In April 2015, the Mexican government announced a two-year ban on gill-net fishing in the vaquita habitat, to be enforced by the Mexican navy. Conservation organizations welcomed the initiative, but stressed that unless the ban was made permanent, the measure did not go far enough. In July 2016, a permanent ban was finally announced, together with a ban on night fishing to aid the fight against poachers. However, it is illegal fishing that is responsible for the vaquita's dramatic decline, and that is unlikely to stop immediately.

It is now up to Mexico to enforce the ban, and for the international community to curb the market for totoaba swim bladders in China and to go after poachers. The fight to save the vaquita continues.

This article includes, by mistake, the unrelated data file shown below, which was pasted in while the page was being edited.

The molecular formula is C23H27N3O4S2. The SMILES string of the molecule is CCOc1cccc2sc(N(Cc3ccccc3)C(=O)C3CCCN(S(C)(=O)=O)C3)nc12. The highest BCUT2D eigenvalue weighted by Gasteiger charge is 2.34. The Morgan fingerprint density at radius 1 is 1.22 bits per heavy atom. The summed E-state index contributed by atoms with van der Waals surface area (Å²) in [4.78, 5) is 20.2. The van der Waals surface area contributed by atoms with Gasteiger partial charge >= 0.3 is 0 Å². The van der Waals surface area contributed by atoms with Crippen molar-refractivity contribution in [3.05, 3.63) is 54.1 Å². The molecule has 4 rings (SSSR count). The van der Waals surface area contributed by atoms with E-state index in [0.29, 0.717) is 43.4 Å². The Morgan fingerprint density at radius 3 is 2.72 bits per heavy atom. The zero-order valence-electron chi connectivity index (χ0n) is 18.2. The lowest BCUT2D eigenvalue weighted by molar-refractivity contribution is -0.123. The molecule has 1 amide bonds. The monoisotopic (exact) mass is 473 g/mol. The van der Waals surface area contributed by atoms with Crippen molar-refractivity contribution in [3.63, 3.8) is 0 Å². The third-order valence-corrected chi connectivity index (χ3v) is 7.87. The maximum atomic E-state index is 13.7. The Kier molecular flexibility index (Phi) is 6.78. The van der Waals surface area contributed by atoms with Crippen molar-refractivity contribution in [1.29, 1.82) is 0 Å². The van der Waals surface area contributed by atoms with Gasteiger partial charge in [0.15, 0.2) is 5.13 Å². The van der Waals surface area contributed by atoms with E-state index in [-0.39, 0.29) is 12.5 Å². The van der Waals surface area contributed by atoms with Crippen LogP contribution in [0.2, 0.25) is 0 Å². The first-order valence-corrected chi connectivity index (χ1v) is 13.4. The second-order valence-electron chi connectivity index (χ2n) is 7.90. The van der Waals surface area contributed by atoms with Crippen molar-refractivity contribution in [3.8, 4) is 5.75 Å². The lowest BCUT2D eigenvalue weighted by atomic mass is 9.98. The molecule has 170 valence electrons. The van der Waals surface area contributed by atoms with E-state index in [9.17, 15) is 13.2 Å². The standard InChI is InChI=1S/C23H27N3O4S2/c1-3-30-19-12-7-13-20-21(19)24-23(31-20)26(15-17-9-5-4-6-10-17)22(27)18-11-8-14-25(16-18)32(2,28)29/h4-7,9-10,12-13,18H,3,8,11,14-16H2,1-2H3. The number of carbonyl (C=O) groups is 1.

The Solution: End Gill-net Fishing Forever

There is nothing else we need to worry about other than gill-nets. If we remove the gill-nets, we will likely save the vaquita.
Dr. Anna Hall, Porpoise Conservation Society

How can I help save the Vaquita?

The window of opportunity for saving the vaquita is closing fast, but extinction is still preventable. You can help by making the right choices at the supermarket, by donating to conservation efforts, or simply by spreading the word.

Join our Mission

Support our efforts to raise awareness and save the critically endangered vaquita porpoise from extinction with a symbolic adoption, for yourself or as a gift.

Adopt a Vaquita

Spread the Word

The vaquita needs all the attention it can get. Support the conservation effort by spreading its story. Raise awareness by telling your friends and family about the vaquita porpoise.

Buy Sustainable Seafood